play at first, that tiny amount could be the difference between out and safe. For decades, coaches and fans have debated the dive ver- sus the run. Science says: The dive is . . . out! Home on the Range G ladwell would argue that success in sports is not just a matter of physical ability but repetition. That repetition has to be targeted and correct, of course, or it won’t do any good. A golfer can go to the practice range every day, but if he’s practicing the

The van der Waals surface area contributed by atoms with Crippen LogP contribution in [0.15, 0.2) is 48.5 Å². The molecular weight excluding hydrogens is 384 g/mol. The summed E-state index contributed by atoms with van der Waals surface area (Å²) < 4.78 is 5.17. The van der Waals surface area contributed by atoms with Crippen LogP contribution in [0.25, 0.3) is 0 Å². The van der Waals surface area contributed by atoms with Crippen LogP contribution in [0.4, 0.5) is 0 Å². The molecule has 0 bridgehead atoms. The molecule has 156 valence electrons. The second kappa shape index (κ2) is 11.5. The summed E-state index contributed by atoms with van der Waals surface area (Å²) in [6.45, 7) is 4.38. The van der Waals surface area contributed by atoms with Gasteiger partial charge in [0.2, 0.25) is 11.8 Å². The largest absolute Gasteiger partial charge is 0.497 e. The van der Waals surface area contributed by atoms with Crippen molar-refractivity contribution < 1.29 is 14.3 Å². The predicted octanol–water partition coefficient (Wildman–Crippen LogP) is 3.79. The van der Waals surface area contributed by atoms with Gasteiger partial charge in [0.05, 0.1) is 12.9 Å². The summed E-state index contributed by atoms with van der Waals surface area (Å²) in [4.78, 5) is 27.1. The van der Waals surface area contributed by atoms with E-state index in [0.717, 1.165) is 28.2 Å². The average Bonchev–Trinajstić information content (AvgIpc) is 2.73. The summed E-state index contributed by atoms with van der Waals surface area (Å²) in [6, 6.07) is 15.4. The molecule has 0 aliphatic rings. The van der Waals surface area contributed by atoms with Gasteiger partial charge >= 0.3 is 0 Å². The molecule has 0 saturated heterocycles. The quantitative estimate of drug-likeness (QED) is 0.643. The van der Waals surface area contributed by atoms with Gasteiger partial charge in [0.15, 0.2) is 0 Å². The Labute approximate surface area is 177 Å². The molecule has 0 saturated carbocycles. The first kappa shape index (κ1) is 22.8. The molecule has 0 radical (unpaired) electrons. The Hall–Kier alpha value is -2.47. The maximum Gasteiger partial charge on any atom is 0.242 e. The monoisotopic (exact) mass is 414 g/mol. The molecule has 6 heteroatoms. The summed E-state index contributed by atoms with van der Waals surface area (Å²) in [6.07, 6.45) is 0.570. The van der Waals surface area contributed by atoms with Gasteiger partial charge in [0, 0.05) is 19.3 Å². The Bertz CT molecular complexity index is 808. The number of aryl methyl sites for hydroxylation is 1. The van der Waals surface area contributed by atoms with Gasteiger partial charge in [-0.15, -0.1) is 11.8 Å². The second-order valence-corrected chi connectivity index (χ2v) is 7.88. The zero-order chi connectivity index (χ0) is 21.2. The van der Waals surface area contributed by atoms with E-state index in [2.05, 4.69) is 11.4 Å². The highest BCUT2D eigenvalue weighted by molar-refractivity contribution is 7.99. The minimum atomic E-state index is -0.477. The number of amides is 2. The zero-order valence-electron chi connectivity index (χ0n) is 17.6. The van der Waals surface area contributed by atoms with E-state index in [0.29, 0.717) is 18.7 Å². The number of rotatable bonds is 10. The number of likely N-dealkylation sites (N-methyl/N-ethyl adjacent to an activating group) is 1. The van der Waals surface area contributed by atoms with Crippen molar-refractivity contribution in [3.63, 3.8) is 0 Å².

Backspin One of the biggest differences between the PGA golfers and the everyday hacker on a public course is the pro’s ability to stop his approach shot on the green by using backspin. That’s especially helpful when a flag is placed in the front of the green, or near water or a sand trap, or when running the ball up to the hole is not an option. Some golfers, like Phil Mickelson, hit shots that can back up 10 or 20 feet toward the flagstick if conditions are right. It’s almost as if they are pull- ing the ball back on a string! A golfer gets backspin on the ball because of the friction that is produced when the club hits the ball. The club head has small grooves, or lines in it. The ball compresses slightly into the grooves—it can’t be seen with the naked eye—and slides up the face of the club, which makes the ball spin backward. Any grass between the club and the ball will make it harder to spin and harder to control. That’s why all golfers want to avoid the long grass called the rough, and keep it on the short grass called the fairway.



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